Conclusion: We conclude that the adjustable mandibular positioning appliance is an effective treatment alternative for some patients with snoring and sleep apnoea.

Effect of Oral Appliance Therapy on Upper Airway Collapsibility in Obstructive Sleep Apnea
Andrew T Ng, Helen Gotsopoulos, Jin Qian and Peter A Cistulli

Department of Respiratory and Sleep Medicine, St. George Hospital, University of New South Wales, Sydney, Australia

Correspondence: Correspondence and requests for reprints should be addressed to Peter Cistulli, M.D., Ph.D., Department of Respiratory Medicine, St. George Hospital, Belgrave Street, Kogarah, NSW 2217, Australia. E-mail:

Oral appliance therapy is emerging as an alternative to continuous positive airway pressure for the treatment of obstructive sleep apnea (OSA). However, its precise mechanisms of action are yet to be defined. We examined the effect of a mandibular advancement splint (MAS) on upper airway collapsibility during sleep in OSA. Ten patients with proven OSA had a custom-made MAS incrementally adjusted during an acclimatization period until the maximum comfortable limit of mandibular advancement was reached. Polysomnography with the splint was then performed. After a 1-week washout period, upper airway closing pressures during sleep (with and without MAS) were determined. Significant improvements with MAS therapy were seen in the apnea/hypopnea index (25.0 ± 3.1 vs. 13.2 ± 4.5/hour, p < 0.03) and upper airway closing pressure in Stage 2 sleep (–1.6 ± 0.4 vs. –3.9 ± 0.6 cm H2O, p < 0.01) and in slow wave sleep (–2.5 ± 0.7 vs. –4.7 ± 0.6 cm H2O, p < 0.02) compared with no therapy. These preliminary data indicate that MAS therapy is associated with improved upper airway collapsibility during sleep. The mediators of this effect remain to be determined.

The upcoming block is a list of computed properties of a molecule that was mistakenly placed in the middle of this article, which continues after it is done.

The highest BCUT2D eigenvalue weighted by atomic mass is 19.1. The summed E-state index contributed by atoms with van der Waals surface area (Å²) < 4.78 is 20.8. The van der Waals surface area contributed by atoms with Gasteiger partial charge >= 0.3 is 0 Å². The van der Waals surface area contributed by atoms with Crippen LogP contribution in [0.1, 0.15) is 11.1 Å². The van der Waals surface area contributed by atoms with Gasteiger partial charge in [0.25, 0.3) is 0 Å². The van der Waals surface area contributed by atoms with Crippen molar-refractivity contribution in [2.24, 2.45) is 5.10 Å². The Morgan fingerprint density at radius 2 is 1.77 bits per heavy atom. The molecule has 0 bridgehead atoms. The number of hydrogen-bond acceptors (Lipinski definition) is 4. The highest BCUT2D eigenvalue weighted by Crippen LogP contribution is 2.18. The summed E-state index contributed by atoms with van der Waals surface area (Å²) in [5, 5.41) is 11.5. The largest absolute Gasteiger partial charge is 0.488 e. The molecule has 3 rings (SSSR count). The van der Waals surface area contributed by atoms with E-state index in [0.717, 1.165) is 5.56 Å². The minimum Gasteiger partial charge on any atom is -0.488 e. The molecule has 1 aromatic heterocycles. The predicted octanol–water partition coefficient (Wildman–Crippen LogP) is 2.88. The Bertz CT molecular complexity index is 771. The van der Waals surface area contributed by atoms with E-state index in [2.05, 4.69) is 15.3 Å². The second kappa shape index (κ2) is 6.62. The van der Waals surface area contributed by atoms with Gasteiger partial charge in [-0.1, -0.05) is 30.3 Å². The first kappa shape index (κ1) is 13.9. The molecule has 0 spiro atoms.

(TERM: supine is when a person is lying on their back)

The effect of body posture on sleep-related breathing disorders: facts and therapeutic implications.
Sleep Medicine Reviews 1998;2(3):139-162


The aggravating effect of the supine body position on breathing abnormalities during sleep was recognized from the earliest studies on sleep breathing disorders. Most of the anatomical and physiological correlates of this phenomenon appear to be due to the effect of gravity on the upper airway. Although few articles have been published on this topic, it has been shown in a large population of obstructive sleep apnoea (OSA) patients that more than half of them are Positional Patients, i.e. they have at least twice as many apnoeas/hypopnoeas during sleep in the supine posture as in the lateral position. This positional phenomenon is influenced by factors such as Respiratory Disturbances Index (RDI), Body Mass Index (BMI), age and sleep stages. The sleep supine posture not only increases the frequency of the abnormal breathing events but also their severity. This sleep posture also has a detrimental effect on snoring, -as well as on the optimal CPAP pressure. Positional Therapy, i.e. the avoidance of the supine posture during sleep, is a simple behavioural therapy for many mild to moderate OSA patients. Unfortunately, only a few studies, including only a few patients, have investigated this form of therapy. Although the results of these studies are promising, the lack of a reliable long-term evaluation of its efficacy is perhaps an important reason why this form of therapy has not been widely accepted. Since mild to moderate OSA patients are the majority of the OSA patients and since without treatment, a large percentage of them will develop a more severe form of the disease, a thorough evaluation with a major emphasis on the long-term effectiveness of this form of therapy is urgently needed. Copyright 1998 W. B. Saunders Company Ltd. All rights reserved.